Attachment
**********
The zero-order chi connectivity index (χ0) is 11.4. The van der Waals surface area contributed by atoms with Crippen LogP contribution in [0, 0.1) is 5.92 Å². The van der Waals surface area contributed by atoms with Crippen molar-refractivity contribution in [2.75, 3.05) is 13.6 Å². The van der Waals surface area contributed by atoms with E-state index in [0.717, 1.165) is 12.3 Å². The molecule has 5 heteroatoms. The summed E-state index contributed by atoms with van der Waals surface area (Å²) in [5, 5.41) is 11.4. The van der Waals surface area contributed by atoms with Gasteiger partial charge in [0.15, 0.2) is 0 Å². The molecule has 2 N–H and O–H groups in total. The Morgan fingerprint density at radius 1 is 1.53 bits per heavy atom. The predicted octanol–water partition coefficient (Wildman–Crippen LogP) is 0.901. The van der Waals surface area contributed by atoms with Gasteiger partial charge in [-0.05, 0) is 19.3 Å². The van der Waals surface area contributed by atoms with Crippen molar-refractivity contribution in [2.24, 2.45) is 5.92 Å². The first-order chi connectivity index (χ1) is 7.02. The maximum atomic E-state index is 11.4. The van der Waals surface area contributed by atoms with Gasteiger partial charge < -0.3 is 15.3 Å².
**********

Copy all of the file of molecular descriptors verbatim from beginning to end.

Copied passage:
The zero-order chi connectivity index (χ0) is 11.4. The van der Waals surface area contributed by atoms with Crippen LogP contribution in [0, 0.1) is 5.92 Å². The van der Waals surface area contributed by atoms with Crippen molar-refractivity contribution in [2.75, 3.05) is 13.6 Å². The van der Waals surface area contributed by atoms with E-state index in [0.717, 1.165) is 12.3 Å². The molecule has 5 heteroatoms. The summed E-state index contributed by atoms with van der Waals surface area (Å²) in [5, 5.41) is 11.4. The van der Waals surface area contributed by atoms with Gasteiger partial charge in [0.15, 0.2) is 0 Å². The molecule has 2 N–H and O–H groups in total. The Morgan fingerprint density at radius 1 is 1.53 bits per heavy atom. The predicted octanol–water partition coefficient (Wildman–Crippen LogP) is 0.901. The van der Waals surface area contributed by atoms with Gasteiger partial charge in [-0.05, 0) is 19.3 Å². The van der Waals surface area contributed by atoms with Crippen molar-refractivity contribution in [2.24, 2.45) is 5.92 Å². The first-order chi connectivity index (χ1) is 7.02. The maximum atomic E-state index is 11.4. The van der Waals surface area contributed by atoms with Gasteiger partial charge < -0.3 is 15.3 Å².